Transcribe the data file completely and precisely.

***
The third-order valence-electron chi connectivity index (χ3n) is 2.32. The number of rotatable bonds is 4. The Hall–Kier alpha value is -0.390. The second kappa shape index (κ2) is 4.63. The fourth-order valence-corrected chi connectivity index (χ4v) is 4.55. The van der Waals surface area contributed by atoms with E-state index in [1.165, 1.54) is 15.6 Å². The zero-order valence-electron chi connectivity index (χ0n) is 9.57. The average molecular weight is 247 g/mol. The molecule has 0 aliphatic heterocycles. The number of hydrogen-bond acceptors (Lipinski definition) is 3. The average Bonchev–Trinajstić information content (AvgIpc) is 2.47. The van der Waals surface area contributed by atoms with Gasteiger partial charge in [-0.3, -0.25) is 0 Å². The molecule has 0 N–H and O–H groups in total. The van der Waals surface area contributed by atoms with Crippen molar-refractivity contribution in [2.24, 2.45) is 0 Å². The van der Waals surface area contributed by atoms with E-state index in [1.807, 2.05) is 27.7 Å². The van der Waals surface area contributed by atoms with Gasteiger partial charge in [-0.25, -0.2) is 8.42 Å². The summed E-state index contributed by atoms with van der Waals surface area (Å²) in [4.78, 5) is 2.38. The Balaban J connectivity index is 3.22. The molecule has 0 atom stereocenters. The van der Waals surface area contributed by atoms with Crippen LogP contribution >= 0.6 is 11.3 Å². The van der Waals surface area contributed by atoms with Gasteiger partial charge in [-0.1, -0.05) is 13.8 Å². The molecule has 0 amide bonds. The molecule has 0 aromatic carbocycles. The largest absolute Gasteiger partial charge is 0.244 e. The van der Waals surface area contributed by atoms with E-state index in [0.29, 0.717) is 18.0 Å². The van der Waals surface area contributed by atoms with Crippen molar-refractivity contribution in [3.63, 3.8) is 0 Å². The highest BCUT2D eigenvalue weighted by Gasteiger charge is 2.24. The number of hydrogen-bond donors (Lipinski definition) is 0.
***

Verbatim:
The third-order valence-electron chi connectivity index (χ3n) is 2.32. The number of rotatable bonds is 4. The Hall–Kier alpha value is -0.390. The second kappa shape index (κ2) is 4.63. The fourth-order valence-corrected chi connectivity index (χ4v) is 4.55. The van der Waals surface area contributed by atoms with E-state index in [1.165, 1.54) is 15.6 Å². The zero-order valence-electron chi connectivity index (χ0n) is 9.57. The average molecular weight is 247 g/mol. The molecule has 0 aliphatic heterocycles. The number of hydrogen-bond acceptors (Lipinski definition) is 3. The average Bonchev–Trinajstić information content (AvgIpc) is 2.47. The van der Waals surface area contributed by atoms with Gasteiger partial charge in [-0.3, -0.25) is 0 Å². The molecule has 0 N–H and O–H groups in total. The van der Waals surface area contributed by atoms with Crippen molar-refractivity contribution in [2.24, 2.45) is 0 Å². The van der Waals surface area contributed by atoms with E-state index in [1.807, 2.05) is 27.7 Å². The van der Waals surface area contributed by atoms with Gasteiger partial charge in [-0.25, -0.2) is 8.42 Å². The summed E-state index contributed by atoms with van der Waals surface area (Å²) in [4.78, 5) is 2.38. The Balaban J connectivity index is 3.22. The molecule has 0 atom stereocenters. The van der Waals surface area contributed by atoms with Crippen LogP contribution >= 0.6 is 11.3 Å². The van der Waals surface area contributed by atoms with Gasteiger partial charge in [-0.1, -0.05) is 13.8 Å². The molecule has 0 amide bonds. The molecule has 0 aromatic carbocycles. The largest absolute Gasteiger partial charge is 0.244 e. The van der Waals surface area contributed by atoms with E-state index in [0.29, 0.717) is 18.0 Å². The van der Waals surface area contributed by atoms with Crippen molar-refractivity contribution in [3.63, 3.8) is 0 Å². The highest BCUT2D eigenvalue weighted by Gasteiger charge is 2.24. The number of hydrogen-bond donors (Lipinski definition) is 0.